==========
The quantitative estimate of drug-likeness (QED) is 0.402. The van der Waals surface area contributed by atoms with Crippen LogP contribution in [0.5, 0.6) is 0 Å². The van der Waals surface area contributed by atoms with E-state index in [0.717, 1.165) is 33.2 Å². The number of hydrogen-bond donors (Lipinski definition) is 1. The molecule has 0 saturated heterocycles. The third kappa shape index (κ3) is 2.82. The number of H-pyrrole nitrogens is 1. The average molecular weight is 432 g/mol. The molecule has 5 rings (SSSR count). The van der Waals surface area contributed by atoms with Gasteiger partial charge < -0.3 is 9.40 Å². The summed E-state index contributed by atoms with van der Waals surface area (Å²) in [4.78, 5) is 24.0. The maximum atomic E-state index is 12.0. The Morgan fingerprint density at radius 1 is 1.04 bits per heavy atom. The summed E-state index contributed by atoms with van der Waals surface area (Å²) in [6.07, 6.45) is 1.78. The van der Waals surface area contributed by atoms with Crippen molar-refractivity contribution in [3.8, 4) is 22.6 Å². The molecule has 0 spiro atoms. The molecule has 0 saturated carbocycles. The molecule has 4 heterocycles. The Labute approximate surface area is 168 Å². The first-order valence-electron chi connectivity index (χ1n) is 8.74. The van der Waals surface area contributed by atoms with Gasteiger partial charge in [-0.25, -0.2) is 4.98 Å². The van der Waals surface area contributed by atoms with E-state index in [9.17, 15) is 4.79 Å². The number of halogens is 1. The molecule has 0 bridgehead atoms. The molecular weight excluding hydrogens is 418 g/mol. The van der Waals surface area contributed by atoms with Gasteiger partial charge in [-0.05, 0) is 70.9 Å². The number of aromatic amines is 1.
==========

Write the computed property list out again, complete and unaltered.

The quantitative estimate of drug-likeness (QED) is 0.402. The van der Waals surface area contributed by atoms with Crippen LogP contribution in [0.5, 0.6) is 0 Å². The van der Waals surface area contributed by atoms with E-state index in [0.717, 1.165) is 33.2 Å². The number of hydrogen-bond donors (Lipinski definition) is 1. The molecule has 0 saturated heterocycles. The third kappa shape index (κ3) is 2.82. The number of H-pyrrole nitrogens is 1. The average molecular weight is 432 g/mol. The molecule has 5 rings (SSSR count). The van der Waals surface area contributed by atoms with Gasteiger partial charge < -0.3 is 9.40 Å². The summed E-state index contributed by atoms with van der Waals surface area (Å²) in [4.78, 5) is 24.0. The maximum atomic E-state index is 12.0. The Morgan fingerprint density at radius 1 is 1.04 bits per heavy atom. The summed E-state index contributed by atoms with van der Waals surface area (Å²) in [6.07, 6.45) is 1.78. The van der Waals surface area contributed by atoms with Crippen molar-refractivity contribution in [3.8, 4) is 22.6 Å². The molecule has 0 spiro atoms. The molecule has 0 saturated carbocycles. The molecule has 4 heterocycles. The Labute approximate surface area is 168 Å². The first-order valence-electron chi connectivity index (χ1n) is 8.74. The van der Waals surface area contributed by atoms with Gasteiger partial charge in [-0.25, -0.2) is 4.98 Å². The van der Waals surface area contributed by atoms with E-state index in [9.17, 15) is 4.79 Å². The number of halogens is 1. The molecule has 0 bridgehead atoms. The molecular weight excluding hydrogens is 418 g/mol. The van der Waals surface area contributed by atoms with Gasteiger partial charge in [-0.05, 0) is 70.9 Å². The number of aromatic amines is 1.